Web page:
Figure 7: The EPOXI, Spitzer and Kepler secondary eclipse measurements of HAT-P-7b. The solid line is a representative best fit model, with a temperature inversion. The points with error bars are the observed measurements; the points without are the bandpass-integrated model values. The dashed lines show black-body spectra corresponding to 2029 K, 2600 K and 2974 K, for reference. The dotted lines are the instrument response curves. The inset is an expansion of the optical region of the spectrum, showing the Kepler measurement and response curve. The cyan and purple lines are the thermal and scattered components of the model respectively.
Figure 8: The temperature-pressure profile of HAT-P-7b corresponding to the atmosphere model shown in Figure 7, showing a temperature inversion.

5 Conclusions and future work

We have assembled a broadband emission spectrum of the highly irradiated dayside of HAT-P-7b, extending from 0.35–8.0 micron. We find that this spectrum is best reproduced using an atmospheric model with a temperature inversion, supporting the hypothesis that the presence of an inversion layer is related to the absorbed stellar radiation. A census of exoplanet atmospheres at 3.6 and 4.5 micron that is being undertaken as part of the Warm Spitzer program will shed more light on the parameter space between where temperature inversions are present in the atmospheres of the most highly irradiated planets and absent in the less irradiated planets. This will include full phase curves of HAT-P-7 at 3.6 and 4.5 microns, which will further constrain the redistribution and energy budget of the planetary atmosphere. In addition, as the Kepler observations of HAT-P-7 accumulate, the quality of the resulting light curve will be exquisite. This will not only provide higher constraints on the secondary eclipse and phase curve measurements, but will allow investigation into the variability of the planetary emission properties.

At optical wavelengths, we find that the best fit models predict a low geometric albedo of , which is far less reflective than gas giants in our solar system (e.g. 0.52 for Jupiter). The extremely hot atmosphere precludes the condensation of a reflective layer (i.e. clouds), and our predicted albedo is consistent with those measured for other hot Jupiters (Rowe et al., 2008).

The EPOXI HAT-P-7 secondary eclipse constraint is one of the few opportunities to confirm the Kepler measurement, given that the relative depth of the signal at visible wavelengths is on the order of . We observed a second transiting exoplanet target in the Kepler field of view with EPOXI, TrES-2, obtaining similar phase coverage to HAT-P-7, and will present those results in a forthcoming paper. Spitzer observations of TrES-2 have been obtained in the four IRAC bandpasses, and we envision that an analysis of the extended broadband emission spectrum such as that described in this paper will be similarly fruitful in terms of constraining the properties of the planetary atmosphere. Further EPOXI targets for which we will provide constraints on the geometric albedo are WASP-3, TrES-3 and HAT-P-4, all of which will have Spitzer IRAC measurements of the infrared secondary eclipse depths in at least the 3.6 and 4.5 micron channels.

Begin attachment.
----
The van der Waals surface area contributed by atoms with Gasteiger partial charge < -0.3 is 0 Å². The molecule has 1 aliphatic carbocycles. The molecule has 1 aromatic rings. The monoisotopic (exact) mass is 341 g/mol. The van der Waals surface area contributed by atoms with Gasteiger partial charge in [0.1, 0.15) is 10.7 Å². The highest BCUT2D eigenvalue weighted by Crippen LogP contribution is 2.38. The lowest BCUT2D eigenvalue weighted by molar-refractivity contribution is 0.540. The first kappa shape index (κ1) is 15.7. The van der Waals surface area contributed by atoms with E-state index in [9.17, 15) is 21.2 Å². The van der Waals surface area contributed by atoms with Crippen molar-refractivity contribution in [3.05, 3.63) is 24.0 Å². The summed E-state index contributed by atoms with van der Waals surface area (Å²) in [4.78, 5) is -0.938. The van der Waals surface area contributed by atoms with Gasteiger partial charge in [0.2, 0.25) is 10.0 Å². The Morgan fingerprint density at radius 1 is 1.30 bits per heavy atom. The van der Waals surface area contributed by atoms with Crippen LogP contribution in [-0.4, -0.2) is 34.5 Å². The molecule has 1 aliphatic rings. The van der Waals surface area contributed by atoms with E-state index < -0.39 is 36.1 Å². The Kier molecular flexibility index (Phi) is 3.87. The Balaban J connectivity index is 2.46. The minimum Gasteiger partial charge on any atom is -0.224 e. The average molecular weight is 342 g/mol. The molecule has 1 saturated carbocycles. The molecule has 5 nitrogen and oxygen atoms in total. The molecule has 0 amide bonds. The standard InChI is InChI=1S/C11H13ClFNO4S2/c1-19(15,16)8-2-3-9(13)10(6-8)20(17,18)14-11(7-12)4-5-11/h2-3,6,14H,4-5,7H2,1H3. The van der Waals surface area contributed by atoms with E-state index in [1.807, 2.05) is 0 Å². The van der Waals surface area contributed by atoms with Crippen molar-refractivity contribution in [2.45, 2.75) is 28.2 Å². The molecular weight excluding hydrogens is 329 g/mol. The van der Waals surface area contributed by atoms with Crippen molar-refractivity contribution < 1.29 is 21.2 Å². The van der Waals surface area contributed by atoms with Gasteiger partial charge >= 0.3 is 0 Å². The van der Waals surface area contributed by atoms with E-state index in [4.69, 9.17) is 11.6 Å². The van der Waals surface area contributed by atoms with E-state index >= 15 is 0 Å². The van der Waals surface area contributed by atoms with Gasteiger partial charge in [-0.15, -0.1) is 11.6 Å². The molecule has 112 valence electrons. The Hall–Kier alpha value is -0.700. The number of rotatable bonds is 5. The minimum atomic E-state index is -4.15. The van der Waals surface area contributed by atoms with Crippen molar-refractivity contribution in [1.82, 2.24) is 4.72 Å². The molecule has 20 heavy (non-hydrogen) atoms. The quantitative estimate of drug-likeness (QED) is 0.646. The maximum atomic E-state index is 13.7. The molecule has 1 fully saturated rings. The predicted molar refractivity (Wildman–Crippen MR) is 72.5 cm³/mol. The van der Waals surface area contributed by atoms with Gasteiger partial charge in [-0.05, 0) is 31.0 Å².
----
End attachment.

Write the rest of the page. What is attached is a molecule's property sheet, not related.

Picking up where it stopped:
We are extremely grateful to the EPOXI Flight and Spacecraft Teams that made these difficult observations possible. At the Jet Propulsion Laboratory, the Flight Team has included M. Abrahamson, B. Abu-Ata, A.-R. Behrozi, S. Bhaskaran, W. Blume, M. Carmichael, S. Collins, J. Diehl, T. Duxbury, K. Ellers, J. Fleener, K. Fong, A. Hewitt, D. Isla, J. Jai, B. Kennedy, K. Klassen, G. LaBorde, T. Larson, Y. Lee, T. Lungu, N. Mainland, E. Martinez, L. Montanez, P. Morgan, R. Mukai, A. Nakata, J. Neelon, W. Owen, J. Pinner, G. Razo Jr., R. Rieber, K. Rockwell, A. Romero, B. Semenov, R. Sharrow, B. Smith, R. Smith, L. Su, P. Tay, J. Taylor, R. Torres, B. Toyoshima, H. Uffelman, G. Vernon, T. Wahl, V. Wang, S. Waydo, R. Wing, S. Wissler, G. Yang, K. Yetter, and S. Zadourian. At Ball Aerospace, the Spacecraft Systems Team has included L. Andreozzi, T. Bank, T. Golden, H. Hallowell, M. Huisjen, R. Lapthorne, T. Quigley, T. Ryan, C. Schira, E. Sholes, J. Valdez, and A. Walsh. We also thank the remainder of the EPOXI team, including R. K. Barry, M. J. Kuchner, T. A. Livengood and T. Hewagama at the Goddard Space Flight Center, J. M. Sunshine at the University of Maryland, D. Hampton at the University of Alaska Fairbanks, C. Lisse at the Johns Hopkins University Applied Physics Laboratory, and J. Veverka at Cornell University. Support for this work was provided by the EPOXI Project of the National Aeronautics and Space Administration’s Discovery Program via funding to the Goddard Space Flight Center, and to Harvard University via Co-operative Agreement NNX08AB64A, and to the Smithsonian Astrophysical Observatory via Co-operative Agreement NNX08AD05A. This work is also based on observations made with the Spitzer Space Telescope, which is operated by the Jet Propulsion Laboratory, California Institute of Technology, under contract to NASA. The authors acknowledge and are grateful for the use of publicly available transit modeling routines by Eric Agol and Kaisey Mandel, and also the Levenberg-Marquardt least-squares minimization routine MPFITFUN by Craig Markwardt. The authors also thank H. Knutson and F. Fressin for several useful discussions about Spitzer data analysis.

Footnotes

  1. affiliation: Harvard-Smithsonian Center for Astrophysics, 60 Garden Street, Cambridge, MA 02138; jchristi@cfa.harvard.edu
  2. affiliation: Harvard-Smithsonian Center for Astrophysics, 60 Garden Street, Cambridge, MA 02138; jchristi@cfa.harvard.edu
  3. affiliation: Harvard-Smithsonian Center for Astrophysics, 60 Garden Street, Cambridge, MA 02138; jchristi@cfa.harvard.edu
  4. affiliation: Massachusetts Institute of Technology, Cambridge, MA 02159
  5. affiliation: Massachusetts Institute of Technology, Cambridge, MA 02159
  6. affiliation: Harvard-Smithsonian Center for Astrophysics, 60 Garden Street, Cambridge, MA 02138; jchristi@cfa.harvard.edu
  7. affiliation: University of Maryland, College Park, MD 20742
  8. affiliation: University of Maryland, College Park, MD 20742
  9. affiliation: University of Maryland, College Park, MD 20742
  10. Masses are from Pál et al. (2008).